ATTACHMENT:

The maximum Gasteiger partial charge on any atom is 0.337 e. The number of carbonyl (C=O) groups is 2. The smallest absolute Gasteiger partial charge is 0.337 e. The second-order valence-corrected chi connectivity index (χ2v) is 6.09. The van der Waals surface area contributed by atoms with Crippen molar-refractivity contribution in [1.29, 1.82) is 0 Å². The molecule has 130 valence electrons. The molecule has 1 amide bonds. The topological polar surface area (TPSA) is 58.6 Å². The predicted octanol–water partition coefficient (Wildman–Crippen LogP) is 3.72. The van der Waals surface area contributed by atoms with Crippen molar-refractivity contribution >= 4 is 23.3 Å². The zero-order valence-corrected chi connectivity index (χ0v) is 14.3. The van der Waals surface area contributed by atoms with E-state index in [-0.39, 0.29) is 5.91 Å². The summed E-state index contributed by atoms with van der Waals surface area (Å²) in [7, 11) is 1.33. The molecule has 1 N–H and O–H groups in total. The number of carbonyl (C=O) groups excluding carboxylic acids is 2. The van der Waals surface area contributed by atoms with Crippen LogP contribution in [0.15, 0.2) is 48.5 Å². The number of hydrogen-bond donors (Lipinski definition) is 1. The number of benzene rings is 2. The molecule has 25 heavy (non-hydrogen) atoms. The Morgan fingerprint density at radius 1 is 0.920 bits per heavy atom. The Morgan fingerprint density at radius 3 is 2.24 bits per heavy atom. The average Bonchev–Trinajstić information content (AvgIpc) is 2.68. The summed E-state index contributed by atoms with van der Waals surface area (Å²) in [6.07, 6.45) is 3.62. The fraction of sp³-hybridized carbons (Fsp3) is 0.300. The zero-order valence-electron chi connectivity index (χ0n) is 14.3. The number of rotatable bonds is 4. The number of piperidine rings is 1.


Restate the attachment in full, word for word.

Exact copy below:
The maximum Gasteiger partial charge on any atom is 0.337 e. The number of carbonyl (C=O) groups is 2. The smallest absolute Gasteiger partial charge is 0.337 e. The second-order valence-corrected chi connectivity index (χ2v) is 6.09. The van der Waals surface area contributed by atoms with Crippen molar-refractivity contribution in [1.29, 1.82) is 0 Å². The molecule has 130 valence electrons. The molecule has 1 amide bonds. The topological polar surface area (TPSA) is 58.6 Å². The predicted octanol–water partition coefficient (Wildman–Crippen LogP) is 3.72. The van der Waals surface area contributed by atoms with Crippen molar-refractivity contribution >= 4 is 23.3 Å². The zero-order valence-corrected chi connectivity index (χ0v) is 14.3. The van der Waals surface area contributed by atoms with E-state index in [-0.39, 0.29) is 5.91 Å². The summed E-state index contributed by atoms with van der Waals surface area (Å²) in [7, 11) is 1.33. The molecule has 1 N–H and O–H groups in total. The number of carbonyl (C=O) groups excluding carboxylic acids is 2. The van der Waals surface area contributed by atoms with Crippen LogP contribution in [0.15, 0.2) is 48.5 Å². The number of hydrogen-bond donors (Lipinski definition) is 1. The number of benzene rings is 2. The molecule has 25 heavy (non-hydrogen) atoms. The Morgan fingerprint density at radius 1 is 0.920 bits per heavy atom. The Morgan fingerprint density at radius 3 is 2.24 bits per heavy atom. The average Bonchev–Trinajstić information content (AvgIpc) is 2.68. The summed E-state index contributed by atoms with van der Waals surface area (Å²) in [6.07, 6.45) is 3.62. The fraction of sp³-hybridized carbons (Fsp3) is 0.300. The zero-order valence-electron chi connectivity index (χ0n) is 14.3. The number of rotatable bonds is 4. The number of piperidine rings is 1.